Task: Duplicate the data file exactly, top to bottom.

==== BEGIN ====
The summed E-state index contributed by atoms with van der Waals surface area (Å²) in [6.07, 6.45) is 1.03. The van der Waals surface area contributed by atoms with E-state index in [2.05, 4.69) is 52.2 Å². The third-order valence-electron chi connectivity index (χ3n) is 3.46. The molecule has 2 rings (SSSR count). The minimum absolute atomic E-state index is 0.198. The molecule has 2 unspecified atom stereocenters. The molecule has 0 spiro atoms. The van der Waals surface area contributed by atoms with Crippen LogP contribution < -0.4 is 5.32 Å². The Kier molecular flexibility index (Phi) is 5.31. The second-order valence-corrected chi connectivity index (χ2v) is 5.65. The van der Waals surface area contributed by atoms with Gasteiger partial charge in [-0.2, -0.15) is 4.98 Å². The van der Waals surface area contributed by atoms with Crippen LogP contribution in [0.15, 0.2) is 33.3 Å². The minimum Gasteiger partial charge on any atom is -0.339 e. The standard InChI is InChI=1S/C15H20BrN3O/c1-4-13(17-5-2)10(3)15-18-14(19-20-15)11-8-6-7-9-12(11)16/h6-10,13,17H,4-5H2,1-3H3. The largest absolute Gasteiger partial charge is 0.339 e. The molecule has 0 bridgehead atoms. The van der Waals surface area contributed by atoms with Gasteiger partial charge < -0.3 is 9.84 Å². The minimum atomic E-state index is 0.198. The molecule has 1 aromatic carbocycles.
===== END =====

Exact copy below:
The summed E-state index contributed by atoms with van der Waals surface area (Å²) in [6.07, 6.45) is 1.03. The van der Waals surface area contributed by atoms with E-state index in [2.05, 4.69) is 52.2 Å². The third-order valence-electron chi connectivity index (χ3n) is 3.46. The molecule has 2 rings (SSSR count). The minimum absolute atomic E-state index is 0.198. The molecule has 2 unspecified atom stereocenters. The molecule has 0 spiro atoms. The van der Waals surface area contributed by atoms with Crippen LogP contribution < -0.4 is 5.32 Å². The Kier molecular flexibility index (Phi) is 5.31. The second-order valence-corrected chi connectivity index (χ2v) is 5.65. The van der Waals surface area contributed by atoms with Gasteiger partial charge in [-0.2, -0.15) is 4.98 Å². The van der Waals surface area contributed by atoms with Crippen LogP contribution in [0.15, 0.2) is 33.3 Å². The minimum Gasteiger partial charge on any atom is -0.339 e. The standard InChI is InChI=1S/C15H20BrN3O/c1-4-13(17-5-2)10(3)15-18-14(19-20-15)11-8-6-7-9-12(11)16/h6-10,13,17H,4-5H2,1-3H3. The largest absolute Gasteiger partial charge is 0.339 e. The molecule has 0 bridgehead atoms. The van der Waals surface area contributed by atoms with Gasteiger partial charge < -0.3 is 9.84 Å². The minimum atomic E-state index is 0.198. The molecule has 1 aromatic carbocycles.